You are reading

Candidates Who Win City Council Seats Will Serve Two-Year Terms–Not Four

Voters cast their ballot at a polling site in Queens (Michael Appleton/ Mayoral Photography Office)

June 22, 2021 By Allie Griffin

Candidates on the ballot for City Council seats are competing for a two-year term—not the four-year term members normally serve.

Council members elected this year will complete a two-year term for the first time in two decades due to a provision in the city charter related to the census.

The provision mandates that every 20 years, terms are reduced from four years to two years to coincide with the redrawing of council districts.

The recent 2020 census will cause the city to reconfigure the borders of council districts based on changes in population.

The provision for a two-year term was introduced many years ago to allow candidates to challenge incumbents based on the new district borders.

Council candidates who win the November general election, therefore, will need to run again in 2023 for another two-year term.

Then in 2025, normal four-year council terms will resume.

The term changes only apply to city council members. Winners of city- and borough-wide offices like the mayor, comptroller, public advocate and borough presidents will serve four year terms ending in 2025.

email the author: [email protected]

2 Comments

Click for Comments 
LIC DIRECT

Ha, ha, and they thought they were getting elected for 4 yrs, only problem is another freakin election, more.money out of our pockets, hope Ebony Young gets elected only decent, family oriented, mother, with children attending local schools, normal candidate on the entire ticket.

Reply

Leave a Comment
Reply to this Comment

All comments are subject to moderation before being posted.

This site is protected by reCAPTCHA and the Google Privacy Policy and Terms of Service apply.

Recent News

Popular places where you can watch the Super Bowl in Queens

Feb. 2, 2023 By Tammy Scileppi

Hey, football fans! Game time is fast approaching, and across the city and here in Queens, you can feel the excitement brewing as the two teams prepare to take the field on Super Bowl Sunday, Feb. 12. So, kick back and watch the big game, and don’t miss Rihanna’s exciting performance during halftime. 

Borough president hears from community members on budget needs throughout Queens

During a two-day public hearing on the mayor’s 2024 preliminary budget, Queens Borough President Donovan Richards Jr. listened to testimonies from 14 community board representatives, community stakeholders and members of the public on where the money should be spent in Queens. 

The public hearings were held both in-person and via Zoom on Monday, Jan. 30, and Tuesday, Jan. 31, at Queens Borough Hall. The testimonials will be used to develop the Queens Borough Board’s FY24 preliminary budget priorities in the coming weeks.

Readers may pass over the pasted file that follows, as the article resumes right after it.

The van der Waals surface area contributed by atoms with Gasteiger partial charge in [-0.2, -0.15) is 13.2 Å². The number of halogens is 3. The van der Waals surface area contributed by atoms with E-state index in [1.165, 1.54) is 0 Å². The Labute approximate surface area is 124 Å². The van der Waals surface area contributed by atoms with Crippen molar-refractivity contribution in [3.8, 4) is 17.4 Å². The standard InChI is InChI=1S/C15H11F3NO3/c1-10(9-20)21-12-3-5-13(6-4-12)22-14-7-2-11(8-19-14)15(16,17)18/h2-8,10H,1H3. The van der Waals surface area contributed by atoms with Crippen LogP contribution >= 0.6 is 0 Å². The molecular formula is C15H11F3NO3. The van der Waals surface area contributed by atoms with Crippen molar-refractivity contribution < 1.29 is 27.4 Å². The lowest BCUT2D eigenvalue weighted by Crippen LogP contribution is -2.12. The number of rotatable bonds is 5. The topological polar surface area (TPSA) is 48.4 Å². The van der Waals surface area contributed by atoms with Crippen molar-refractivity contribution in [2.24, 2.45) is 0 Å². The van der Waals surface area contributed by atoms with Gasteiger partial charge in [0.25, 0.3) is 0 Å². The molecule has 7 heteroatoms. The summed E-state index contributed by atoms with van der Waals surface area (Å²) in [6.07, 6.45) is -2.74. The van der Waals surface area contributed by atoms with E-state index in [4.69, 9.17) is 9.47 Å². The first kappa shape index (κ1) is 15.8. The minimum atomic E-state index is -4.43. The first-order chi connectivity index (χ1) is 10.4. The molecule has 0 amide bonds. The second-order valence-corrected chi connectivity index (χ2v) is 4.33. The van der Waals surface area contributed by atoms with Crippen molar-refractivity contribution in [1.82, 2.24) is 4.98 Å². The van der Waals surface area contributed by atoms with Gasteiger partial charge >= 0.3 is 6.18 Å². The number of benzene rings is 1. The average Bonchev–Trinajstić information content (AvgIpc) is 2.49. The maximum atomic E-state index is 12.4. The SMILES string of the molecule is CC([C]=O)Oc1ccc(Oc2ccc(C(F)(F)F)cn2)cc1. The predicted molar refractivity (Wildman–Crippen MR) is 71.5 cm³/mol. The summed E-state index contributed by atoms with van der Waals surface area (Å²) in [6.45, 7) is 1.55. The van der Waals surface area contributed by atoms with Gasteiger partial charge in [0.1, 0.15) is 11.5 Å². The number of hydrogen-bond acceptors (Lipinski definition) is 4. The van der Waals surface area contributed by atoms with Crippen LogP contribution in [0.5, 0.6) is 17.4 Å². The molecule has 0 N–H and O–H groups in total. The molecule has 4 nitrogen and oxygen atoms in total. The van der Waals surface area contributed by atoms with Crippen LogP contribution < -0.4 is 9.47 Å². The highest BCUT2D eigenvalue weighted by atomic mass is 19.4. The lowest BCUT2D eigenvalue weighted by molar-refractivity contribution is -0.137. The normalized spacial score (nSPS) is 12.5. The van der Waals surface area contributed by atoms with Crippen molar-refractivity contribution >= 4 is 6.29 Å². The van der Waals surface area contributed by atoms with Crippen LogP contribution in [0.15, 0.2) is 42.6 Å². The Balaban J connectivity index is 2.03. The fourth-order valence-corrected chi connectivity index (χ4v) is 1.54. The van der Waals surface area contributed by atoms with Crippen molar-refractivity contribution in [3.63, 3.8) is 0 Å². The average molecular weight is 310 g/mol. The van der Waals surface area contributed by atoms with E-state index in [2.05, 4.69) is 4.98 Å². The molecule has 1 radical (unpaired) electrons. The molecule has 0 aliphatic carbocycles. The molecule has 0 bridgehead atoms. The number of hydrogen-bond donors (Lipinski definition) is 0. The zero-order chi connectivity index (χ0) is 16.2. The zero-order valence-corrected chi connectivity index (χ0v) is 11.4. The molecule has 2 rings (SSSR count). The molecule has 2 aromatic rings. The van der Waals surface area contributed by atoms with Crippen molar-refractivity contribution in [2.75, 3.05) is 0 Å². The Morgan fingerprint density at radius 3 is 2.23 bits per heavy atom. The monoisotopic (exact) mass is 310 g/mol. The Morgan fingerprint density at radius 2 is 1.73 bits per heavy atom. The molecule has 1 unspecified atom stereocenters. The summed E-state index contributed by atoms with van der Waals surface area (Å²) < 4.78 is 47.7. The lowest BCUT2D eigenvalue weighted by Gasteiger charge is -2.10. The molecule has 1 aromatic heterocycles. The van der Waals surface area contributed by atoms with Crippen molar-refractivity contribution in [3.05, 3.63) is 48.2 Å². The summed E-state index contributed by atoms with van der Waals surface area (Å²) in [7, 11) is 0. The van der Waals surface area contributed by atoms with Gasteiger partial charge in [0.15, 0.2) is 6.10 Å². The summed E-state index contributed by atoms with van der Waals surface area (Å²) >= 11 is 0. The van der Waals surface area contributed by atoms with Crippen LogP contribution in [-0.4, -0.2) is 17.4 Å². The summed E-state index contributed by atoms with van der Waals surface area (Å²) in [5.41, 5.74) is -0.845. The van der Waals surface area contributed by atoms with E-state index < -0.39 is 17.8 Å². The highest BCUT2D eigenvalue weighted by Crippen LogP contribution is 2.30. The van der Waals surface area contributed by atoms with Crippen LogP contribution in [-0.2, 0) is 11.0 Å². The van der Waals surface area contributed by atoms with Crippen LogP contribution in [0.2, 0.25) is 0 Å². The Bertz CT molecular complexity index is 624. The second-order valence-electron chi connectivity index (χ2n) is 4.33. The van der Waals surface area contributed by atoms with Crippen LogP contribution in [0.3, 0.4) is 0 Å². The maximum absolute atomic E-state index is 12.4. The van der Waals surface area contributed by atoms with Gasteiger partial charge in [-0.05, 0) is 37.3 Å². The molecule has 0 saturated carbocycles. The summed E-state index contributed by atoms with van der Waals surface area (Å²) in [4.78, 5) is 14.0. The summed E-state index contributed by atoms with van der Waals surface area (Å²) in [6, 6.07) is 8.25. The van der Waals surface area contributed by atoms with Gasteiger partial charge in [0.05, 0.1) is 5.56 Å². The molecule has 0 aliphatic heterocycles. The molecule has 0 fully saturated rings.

‘He didn’t deserve to die’: Borough President Richards leads emotional candlelight vigil for Tyre Nichols

Queens Borough President Donovan Richards held a candlelight vigil for Tyre Nichols outside Queens Borough Hall Monday, Jan. 30 after Nichols’ death at the hands of police officers in Memphis, Tenn., made national headlines for the brutality in which the officers beat him.

Almost immediately after news broke about Nichols’ death, the Memphis police officers who beat him to death were fired and charged with murder. The police department released the body cam footage of the fatal beating on Jan. 27, but many people, including some at the vigil, have refused to watch it due to its extremely graphic nature.

Op-Ed: This Year’s State Budget Must Prioritize Climate, Jobs, and Justice for New York

Op-Ed, Jan. 30, By Assemblymember Jessica González-Rojas

In a time of rampant economic inequality and environmental injustice, it is easy to feel defeated.  Here in Queens and across New York State, however, communities are organizing for a better future. New Yorkers from different backgrounds and with different lived experiences are proving that we can build community, organize, and create a future that reflects our shared values.

LaGuardia Community College receives federal funding to expand vocational training for the unemployed

Jan. 27, 2023 By Bill Parry

LaGuardia Community College recently received more than $400,000 in federal funding to enhance and expand vocational training for underemployed New Yorkers in a city that is still working to recover from COVID-19 pandemic-induced job loss. The support was secured by U.S. Senators Charles Schumer and Kirsten Gillibrand, Congresswoman Nydia Velázquez and former Congresswoman Carolyn B. Maloney.